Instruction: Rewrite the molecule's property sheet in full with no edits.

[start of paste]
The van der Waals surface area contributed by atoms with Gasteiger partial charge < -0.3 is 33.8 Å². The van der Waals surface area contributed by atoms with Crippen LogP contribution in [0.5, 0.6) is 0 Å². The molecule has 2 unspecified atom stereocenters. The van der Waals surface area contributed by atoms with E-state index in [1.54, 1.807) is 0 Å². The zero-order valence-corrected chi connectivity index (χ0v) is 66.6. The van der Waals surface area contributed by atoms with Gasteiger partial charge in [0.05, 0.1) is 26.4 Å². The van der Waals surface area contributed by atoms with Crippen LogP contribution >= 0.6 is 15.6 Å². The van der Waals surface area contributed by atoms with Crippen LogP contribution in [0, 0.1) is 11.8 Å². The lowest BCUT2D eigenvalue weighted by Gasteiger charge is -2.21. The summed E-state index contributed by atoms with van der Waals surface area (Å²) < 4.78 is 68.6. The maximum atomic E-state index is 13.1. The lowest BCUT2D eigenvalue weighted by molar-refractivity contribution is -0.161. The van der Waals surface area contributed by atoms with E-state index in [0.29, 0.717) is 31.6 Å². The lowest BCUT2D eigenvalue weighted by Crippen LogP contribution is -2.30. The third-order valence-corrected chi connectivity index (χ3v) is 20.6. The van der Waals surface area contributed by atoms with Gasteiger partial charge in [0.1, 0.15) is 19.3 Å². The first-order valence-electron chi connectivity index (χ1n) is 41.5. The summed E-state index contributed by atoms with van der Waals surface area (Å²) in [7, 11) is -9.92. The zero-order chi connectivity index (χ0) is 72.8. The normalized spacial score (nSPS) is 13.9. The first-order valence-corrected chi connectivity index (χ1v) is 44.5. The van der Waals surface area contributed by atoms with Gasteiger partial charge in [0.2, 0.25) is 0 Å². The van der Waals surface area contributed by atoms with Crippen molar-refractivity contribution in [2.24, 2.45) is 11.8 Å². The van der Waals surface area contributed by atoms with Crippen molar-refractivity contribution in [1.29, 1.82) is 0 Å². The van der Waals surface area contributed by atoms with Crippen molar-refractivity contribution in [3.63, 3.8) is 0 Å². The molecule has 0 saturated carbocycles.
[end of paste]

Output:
The van der Waals surface area contributed by atoms with Gasteiger partial charge < -0.3 is 33.8 Å². The van der Waals surface area contributed by atoms with Crippen LogP contribution in [0.5, 0.6) is 0 Å². The molecule has 2 unspecified atom stereocenters. The van der Waals surface area contributed by atoms with E-state index in [1.54, 1.807) is 0 Å². The zero-order valence-corrected chi connectivity index (χ0v) is 66.6. The van der Waals surface area contributed by atoms with Gasteiger partial charge in [0.05, 0.1) is 26.4 Å². The van der Waals surface area contributed by atoms with Crippen LogP contribution >= 0.6 is 15.6 Å². The van der Waals surface area contributed by atoms with Crippen LogP contribution in [0, 0.1) is 11.8 Å². The lowest BCUT2D eigenvalue weighted by Gasteiger charge is -2.21. The summed E-state index contributed by atoms with van der Waals surface area (Å²) < 4.78 is 68.6. The maximum atomic E-state index is 13.1. The lowest BCUT2D eigenvalue weighted by molar-refractivity contribution is -0.161. The van der Waals surface area contributed by atoms with E-state index in [0.29, 0.717) is 31.6 Å². The lowest BCUT2D eigenvalue weighted by Crippen LogP contribution is -2.30. The third-order valence-corrected chi connectivity index (χ3v) is 20.6. The van der Waals surface area contributed by atoms with Gasteiger partial charge in [0.1, 0.15) is 19.3 Å². The first-order valence-electron chi connectivity index (χ1n) is 41.5. The summed E-state index contributed by atoms with van der Waals surface area (Å²) in [7, 11) is -9.92. The zero-order chi connectivity index (χ0) is 72.8. The normalized spacial score (nSPS) is 13.9. The first-order valence-corrected chi connectivity index (χ1v) is 44.5. The van der Waals surface area contributed by atoms with Gasteiger partial charge in [0.2, 0.25) is 0 Å². The van der Waals surface area contributed by atoms with Crippen molar-refractivity contribution in [2.24, 2.45) is 11.8 Å². The van der Waals surface area contributed by atoms with Crippen molar-refractivity contribution in [1.29, 1.82) is 0 Å². The van der Waals surface area contributed by atoms with Crippen molar-refractivity contribution in [3.63, 3.8) is 0 Å². The molecule has 0 saturated carbocycles.